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(Reuters) - Netflix is ramping up its original programming lineup with four new television series and one miniseries from Disney's Marvel unit, known for its success with "The Avengers" franchise based on super hero comic books.
This is latest bid by the Internet movie and TV show streaming service to lure subscribers with original programming. Its success with series such as political satire "House of Cards" and dark prison comedy "Orange is the New Black" helped its customer base rise to 31.1 million U.S. streaming subscribers last quarter.
The deal with Marvel will start in 2015, the companies said in a press release and last "multiple years." Each of the four series will focus on Marvel characters, "Daredevil," "Jessica Jones", "Iron Fist" and "Luke Cage."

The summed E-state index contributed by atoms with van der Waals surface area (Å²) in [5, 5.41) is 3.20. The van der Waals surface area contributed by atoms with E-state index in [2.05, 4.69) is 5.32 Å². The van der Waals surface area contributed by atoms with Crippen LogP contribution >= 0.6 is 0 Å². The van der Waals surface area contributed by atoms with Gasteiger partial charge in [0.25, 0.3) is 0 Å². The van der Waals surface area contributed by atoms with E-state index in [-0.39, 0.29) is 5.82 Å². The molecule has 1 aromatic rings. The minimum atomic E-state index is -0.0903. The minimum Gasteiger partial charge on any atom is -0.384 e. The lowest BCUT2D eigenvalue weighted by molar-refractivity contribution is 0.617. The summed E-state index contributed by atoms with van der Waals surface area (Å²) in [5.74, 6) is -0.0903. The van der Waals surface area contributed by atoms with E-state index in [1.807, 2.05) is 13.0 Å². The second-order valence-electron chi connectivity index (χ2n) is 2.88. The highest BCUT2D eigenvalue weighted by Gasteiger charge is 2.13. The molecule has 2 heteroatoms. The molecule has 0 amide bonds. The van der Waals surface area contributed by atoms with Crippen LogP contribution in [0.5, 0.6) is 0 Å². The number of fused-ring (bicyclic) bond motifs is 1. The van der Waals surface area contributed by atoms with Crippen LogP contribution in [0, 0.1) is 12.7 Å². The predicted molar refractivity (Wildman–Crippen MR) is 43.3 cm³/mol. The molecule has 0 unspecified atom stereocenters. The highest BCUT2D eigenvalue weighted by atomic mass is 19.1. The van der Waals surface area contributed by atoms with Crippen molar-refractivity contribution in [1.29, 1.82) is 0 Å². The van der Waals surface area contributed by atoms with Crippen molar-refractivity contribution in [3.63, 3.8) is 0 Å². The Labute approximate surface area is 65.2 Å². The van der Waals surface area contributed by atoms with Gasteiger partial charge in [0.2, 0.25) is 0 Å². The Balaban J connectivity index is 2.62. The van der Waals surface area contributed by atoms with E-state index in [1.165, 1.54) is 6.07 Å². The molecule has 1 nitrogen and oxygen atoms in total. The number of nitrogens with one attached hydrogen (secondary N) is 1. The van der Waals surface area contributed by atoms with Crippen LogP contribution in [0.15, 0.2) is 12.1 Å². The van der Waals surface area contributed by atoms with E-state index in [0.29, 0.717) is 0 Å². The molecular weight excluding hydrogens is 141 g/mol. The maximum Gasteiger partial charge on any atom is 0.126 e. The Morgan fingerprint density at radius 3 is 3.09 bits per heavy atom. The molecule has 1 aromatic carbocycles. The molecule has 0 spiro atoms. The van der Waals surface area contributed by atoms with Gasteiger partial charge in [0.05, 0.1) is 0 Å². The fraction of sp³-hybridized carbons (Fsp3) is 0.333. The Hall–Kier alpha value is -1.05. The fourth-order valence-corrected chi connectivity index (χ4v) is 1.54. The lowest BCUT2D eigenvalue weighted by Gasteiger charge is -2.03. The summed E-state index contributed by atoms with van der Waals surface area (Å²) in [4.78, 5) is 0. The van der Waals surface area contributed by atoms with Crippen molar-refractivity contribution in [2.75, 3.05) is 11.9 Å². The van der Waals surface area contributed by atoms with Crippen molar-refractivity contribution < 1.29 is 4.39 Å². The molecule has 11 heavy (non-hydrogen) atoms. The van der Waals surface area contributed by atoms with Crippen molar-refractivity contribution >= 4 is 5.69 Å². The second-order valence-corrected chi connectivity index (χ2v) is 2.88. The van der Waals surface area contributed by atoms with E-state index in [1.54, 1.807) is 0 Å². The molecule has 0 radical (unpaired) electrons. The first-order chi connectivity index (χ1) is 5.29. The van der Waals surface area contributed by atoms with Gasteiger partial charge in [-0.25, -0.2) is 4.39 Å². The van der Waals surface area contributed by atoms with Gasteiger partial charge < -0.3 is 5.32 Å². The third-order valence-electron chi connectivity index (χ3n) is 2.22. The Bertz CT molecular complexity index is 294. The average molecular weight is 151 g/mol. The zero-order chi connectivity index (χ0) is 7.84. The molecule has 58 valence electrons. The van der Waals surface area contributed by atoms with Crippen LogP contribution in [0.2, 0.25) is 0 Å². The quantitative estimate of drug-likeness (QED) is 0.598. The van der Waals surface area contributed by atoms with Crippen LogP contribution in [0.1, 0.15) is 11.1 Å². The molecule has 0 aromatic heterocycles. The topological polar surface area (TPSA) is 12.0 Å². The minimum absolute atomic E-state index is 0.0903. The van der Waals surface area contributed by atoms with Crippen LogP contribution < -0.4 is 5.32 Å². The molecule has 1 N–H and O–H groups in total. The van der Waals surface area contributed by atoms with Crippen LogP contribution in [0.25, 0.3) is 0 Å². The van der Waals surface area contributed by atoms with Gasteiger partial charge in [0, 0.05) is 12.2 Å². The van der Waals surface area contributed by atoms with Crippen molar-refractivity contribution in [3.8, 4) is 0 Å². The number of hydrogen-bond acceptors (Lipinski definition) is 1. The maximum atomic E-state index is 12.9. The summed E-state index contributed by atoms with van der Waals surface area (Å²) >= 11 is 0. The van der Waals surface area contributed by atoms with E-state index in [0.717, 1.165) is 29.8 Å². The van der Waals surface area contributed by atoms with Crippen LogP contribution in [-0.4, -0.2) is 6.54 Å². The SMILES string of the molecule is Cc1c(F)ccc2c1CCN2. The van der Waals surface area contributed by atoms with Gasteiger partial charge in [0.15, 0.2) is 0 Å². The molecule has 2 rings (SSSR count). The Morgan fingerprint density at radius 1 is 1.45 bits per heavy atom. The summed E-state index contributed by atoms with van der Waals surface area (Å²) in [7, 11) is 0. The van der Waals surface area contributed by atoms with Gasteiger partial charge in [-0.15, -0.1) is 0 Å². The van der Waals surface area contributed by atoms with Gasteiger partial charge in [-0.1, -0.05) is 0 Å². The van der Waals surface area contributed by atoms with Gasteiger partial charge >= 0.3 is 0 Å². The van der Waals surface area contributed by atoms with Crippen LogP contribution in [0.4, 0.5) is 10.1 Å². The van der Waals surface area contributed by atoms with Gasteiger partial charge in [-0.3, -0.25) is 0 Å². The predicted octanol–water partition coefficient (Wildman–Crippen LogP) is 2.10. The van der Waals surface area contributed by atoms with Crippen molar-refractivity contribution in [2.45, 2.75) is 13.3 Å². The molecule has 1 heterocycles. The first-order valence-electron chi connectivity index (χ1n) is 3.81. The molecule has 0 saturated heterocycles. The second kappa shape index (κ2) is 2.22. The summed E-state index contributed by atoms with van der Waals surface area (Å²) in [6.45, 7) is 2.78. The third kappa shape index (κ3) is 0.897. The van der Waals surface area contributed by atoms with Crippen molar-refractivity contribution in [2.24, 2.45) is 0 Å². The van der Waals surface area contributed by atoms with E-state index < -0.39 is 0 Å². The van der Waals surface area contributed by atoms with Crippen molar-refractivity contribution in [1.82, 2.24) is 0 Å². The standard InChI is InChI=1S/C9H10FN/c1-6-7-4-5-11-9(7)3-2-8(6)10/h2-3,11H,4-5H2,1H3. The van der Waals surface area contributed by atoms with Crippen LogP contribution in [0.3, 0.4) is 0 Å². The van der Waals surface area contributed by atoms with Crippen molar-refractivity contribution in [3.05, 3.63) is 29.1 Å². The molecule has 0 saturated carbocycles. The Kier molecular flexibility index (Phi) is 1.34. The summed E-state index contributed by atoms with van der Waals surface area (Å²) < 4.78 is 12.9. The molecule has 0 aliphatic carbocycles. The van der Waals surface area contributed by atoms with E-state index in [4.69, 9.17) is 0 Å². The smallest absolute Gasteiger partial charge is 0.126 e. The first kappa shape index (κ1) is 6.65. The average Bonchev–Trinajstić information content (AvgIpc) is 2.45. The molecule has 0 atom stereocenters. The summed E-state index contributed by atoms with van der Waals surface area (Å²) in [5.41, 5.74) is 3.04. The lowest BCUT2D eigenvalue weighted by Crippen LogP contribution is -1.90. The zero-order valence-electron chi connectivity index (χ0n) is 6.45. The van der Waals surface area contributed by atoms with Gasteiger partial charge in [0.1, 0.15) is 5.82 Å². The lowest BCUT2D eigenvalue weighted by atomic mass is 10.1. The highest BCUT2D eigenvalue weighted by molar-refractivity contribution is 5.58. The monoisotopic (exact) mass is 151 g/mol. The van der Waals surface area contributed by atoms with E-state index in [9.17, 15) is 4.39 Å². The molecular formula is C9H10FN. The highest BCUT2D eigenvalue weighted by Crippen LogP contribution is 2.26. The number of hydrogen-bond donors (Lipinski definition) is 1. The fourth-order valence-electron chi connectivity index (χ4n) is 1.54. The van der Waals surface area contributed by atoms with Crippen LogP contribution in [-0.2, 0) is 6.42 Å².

Netflix and Marvel were unavailable for comment on financial details on Thursday.
Marvel has committed to a minimum of four 13-episode series and has also agreed to make a mini-series called "The Defenders."
The series will be produced by Marvel Television and ABC Television Studios. Marvel currently produces a show called "Marvel's Agents of S.H.I.E.L.D." for ABC.
Netflix has said it will double investments in original programming in 2014, when it will air second seasons of both "House of Cards" and "Orange is the New Black." Spending on original shows is expected to remain below 10 percent of its global content expenses.
This is Disney's second high profile tie-up with Netflix. Last December, Disney became the first major studio to choose Netflix over cable TV networks for a large-scale movie licensing deal that will bring live and animated Disney, Pixar, Marvel Comics and Lucasfilm movies to the service starting in 2016.
Netflix shares rose $3.37 or 1 percent to $339.00 per share, while Disney shares fell 49 cents or 0.7 percent to $68.48 per share.
Reporting by Liana B. Baker; Editing by Alden Bentley